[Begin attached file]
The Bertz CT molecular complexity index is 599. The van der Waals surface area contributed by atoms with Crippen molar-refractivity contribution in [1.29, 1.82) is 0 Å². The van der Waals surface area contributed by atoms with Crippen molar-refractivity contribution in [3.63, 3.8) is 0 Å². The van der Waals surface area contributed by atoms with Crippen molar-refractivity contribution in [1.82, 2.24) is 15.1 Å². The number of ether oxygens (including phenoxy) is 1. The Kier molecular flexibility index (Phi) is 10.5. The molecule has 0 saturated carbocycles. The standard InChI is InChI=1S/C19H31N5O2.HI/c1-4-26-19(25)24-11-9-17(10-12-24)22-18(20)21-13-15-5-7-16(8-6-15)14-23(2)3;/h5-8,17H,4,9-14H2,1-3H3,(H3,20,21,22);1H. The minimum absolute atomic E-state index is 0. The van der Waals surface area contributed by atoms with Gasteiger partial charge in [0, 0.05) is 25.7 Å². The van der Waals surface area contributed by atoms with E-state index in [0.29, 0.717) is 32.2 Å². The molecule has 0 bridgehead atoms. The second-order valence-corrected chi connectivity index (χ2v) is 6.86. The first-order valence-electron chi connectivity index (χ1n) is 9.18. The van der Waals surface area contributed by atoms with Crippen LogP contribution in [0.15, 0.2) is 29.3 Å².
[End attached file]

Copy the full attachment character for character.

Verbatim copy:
The Bertz CT molecular complexity index is 599. The van der Waals surface area contributed by atoms with Crippen molar-refractivity contribution in [1.29, 1.82) is 0 Å². The van der Waals surface area contributed by atoms with Crippen molar-refractivity contribution in [3.63, 3.8) is 0 Å². The van der Waals surface area contributed by atoms with Crippen molar-refractivity contribution in [1.82, 2.24) is 15.1 Å². The number of ether oxygens (including phenoxy) is 1. The Kier molecular flexibility index (Phi) is 10.5. The molecule has 0 saturated carbocycles. The standard InChI is InChI=1S/C19H31N5O2.HI/c1-4-26-19(25)24-11-9-17(10-12-24)22-18(20)21-13-15-5-7-16(8-6-15)14-23(2)3;/h5-8,17H,4,9-14H2,1-3H3,(H3,20,21,22);1H. The minimum absolute atomic E-state index is 0. The van der Waals surface area contributed by atoms with Gasteiger partial charge in [0, 0.05) is 25.7 Å². The van der Waals surface area contributed by atoms with E-state index in [0.29, 0.717) is 32.2 Å². The molecule has 0 bridgehead atoms. The second-order valence-corrected chi connectivity index (χ2v) is 6.86. The first-order valence-electron chi connectivity index (χ1n) is 9.18. The van der Waals surface area contributed by atoms with Crippen LogP contribution in [0.15, 0.2) is 29.3 Å².